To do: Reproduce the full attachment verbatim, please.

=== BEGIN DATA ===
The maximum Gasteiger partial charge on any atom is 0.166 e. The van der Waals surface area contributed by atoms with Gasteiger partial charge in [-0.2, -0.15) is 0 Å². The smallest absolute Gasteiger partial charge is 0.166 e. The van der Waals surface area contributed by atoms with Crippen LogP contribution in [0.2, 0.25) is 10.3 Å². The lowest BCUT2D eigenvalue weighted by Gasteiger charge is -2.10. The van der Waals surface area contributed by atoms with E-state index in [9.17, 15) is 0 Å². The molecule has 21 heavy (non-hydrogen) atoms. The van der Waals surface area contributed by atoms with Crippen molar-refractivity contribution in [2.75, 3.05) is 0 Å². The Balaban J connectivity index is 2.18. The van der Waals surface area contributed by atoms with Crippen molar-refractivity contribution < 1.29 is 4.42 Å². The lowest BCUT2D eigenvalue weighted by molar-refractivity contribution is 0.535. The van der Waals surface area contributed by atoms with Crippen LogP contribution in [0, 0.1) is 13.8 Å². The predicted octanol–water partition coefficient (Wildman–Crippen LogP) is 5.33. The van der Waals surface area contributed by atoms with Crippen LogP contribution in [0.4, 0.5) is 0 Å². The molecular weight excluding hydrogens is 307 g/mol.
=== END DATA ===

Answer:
The maximum Gasteiger partial charge on any atom is 0.166 e. The van der Waals surface area contributed by atoms with Gasteiger partial charge in [-0.2, -0.15) is 0 Å². The smallest absolute Gasteiger partial charge is 0.166 e. The van der Waals surface area contributed by atoms with Crippen LogP contribution in [0.2, 0.25) is 10.3 Å². The lowest BCUT2D eigenvalue weighted by Gasteiger charge is -2.10. The van der Waals surface area contributed by atoms with E-state index in [9.17, 15) is 0 Å². The molecule has 21 heavy (non-hydrogen) atoms. The van der Waals surface area contributed by atoms with Crippen molar-refractivity contribution in [2.75, 3.05) is 0 Å². The Balaban J connectivity index is 2.18. The van der Waals surface area contributed by atoms with Crippen molar-refractivity contribution < 1.29 is 4.42 Å². The lowest BCUT2D eigenvalue weighted by molar-refractivity contribution is 0.535. The van der Waals surface area contributed by atoms with Crippen LogP contribution in [0, 0.1) is 13.8 Å². The predicted octanol–water partition coefficient (Wildman–Crippen LogP) is 5.33. The van der Waals surface area contributed by atoms with Crippen LogP contribution in [0.4, 0.5) is 0 Å². The molecular weight excluding hydrogens is 307 g/mol.